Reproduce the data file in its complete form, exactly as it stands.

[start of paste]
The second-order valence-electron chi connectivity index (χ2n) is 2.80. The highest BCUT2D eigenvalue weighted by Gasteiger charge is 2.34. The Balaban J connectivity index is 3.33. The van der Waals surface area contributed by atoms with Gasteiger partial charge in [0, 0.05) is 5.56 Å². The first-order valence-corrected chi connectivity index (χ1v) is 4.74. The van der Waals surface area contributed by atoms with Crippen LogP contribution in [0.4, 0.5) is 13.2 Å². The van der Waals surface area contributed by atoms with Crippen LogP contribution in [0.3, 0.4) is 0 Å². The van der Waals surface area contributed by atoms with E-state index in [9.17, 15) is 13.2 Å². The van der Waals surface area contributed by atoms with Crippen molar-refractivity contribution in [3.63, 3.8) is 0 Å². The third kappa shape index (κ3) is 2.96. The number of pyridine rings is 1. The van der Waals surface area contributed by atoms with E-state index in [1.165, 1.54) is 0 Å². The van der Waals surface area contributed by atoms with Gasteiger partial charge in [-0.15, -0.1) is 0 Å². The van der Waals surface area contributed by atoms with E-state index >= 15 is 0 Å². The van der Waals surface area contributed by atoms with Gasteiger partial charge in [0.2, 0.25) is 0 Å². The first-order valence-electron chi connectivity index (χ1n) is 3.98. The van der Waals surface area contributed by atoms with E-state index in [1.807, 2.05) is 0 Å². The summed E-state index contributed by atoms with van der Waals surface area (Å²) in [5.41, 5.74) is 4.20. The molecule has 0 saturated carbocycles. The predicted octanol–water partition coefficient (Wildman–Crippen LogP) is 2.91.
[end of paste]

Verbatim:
The second-order valence-electron chi connectivity index (χ2n) is 2.80. The highest BCUT2D eigenvalue weighted by Gasteiger charge is 2.34. The Balaban J connectivity index is 3.33. The van der Waals surface area contributed by atoms with Gasteiger partial charge in [0, 0.05) is 5.56 Å². The first-order valence-corrected chi connectivity index (χ1v) is 4.74. The van der Waals surface area contributed by atoms with Crippen LogP contribution in [0.4, 0.5) is 13.2 Å². The van der Waals surface area contributed by atoms with Crippen LogP contribution in [0.3, 0.4) is 0 Å². The van der Waals surface area contributed by atoms with E-state index in [9.17, 15) is 13.2 Å². The van der Waals surface area contributed by atoms with Crippen molar-refractivity contribution in [3.63, 3.8) is 0 Å². The third kappa shape index (κ3) is 2.96. The number of pyridine rings is 1. The van der Waals surface area contributed by atoms with E-state index in [1.165, 1.54) is 0 Å². The van der Waals surface area contributed by atoms with Gasteiger partial charge in [-0.15, -0.1) is 0 Å². The van der Waals surface area contributed by atoms with E-state index >= 15 is 0 Å². The van der Waals surface area contributed by atoms with Gasteiger partial charge in [0.2, 0.25) is 0 Å². The first-order valence-electron chi connectivity index (χ1n) is 3.98. The van der Waals surface area contributed by atoms with E-state index in [1.807, 2.05) is 0 Å². The summed E-state index contributed by atoms with van der Waals surface area (Å²) in [5.41, 5.74) is 4.20. The molecule has 0 saturated carbocycles. The predicted octanol–water partition coefficient (Wildman–Crippen LogP) is 2.91.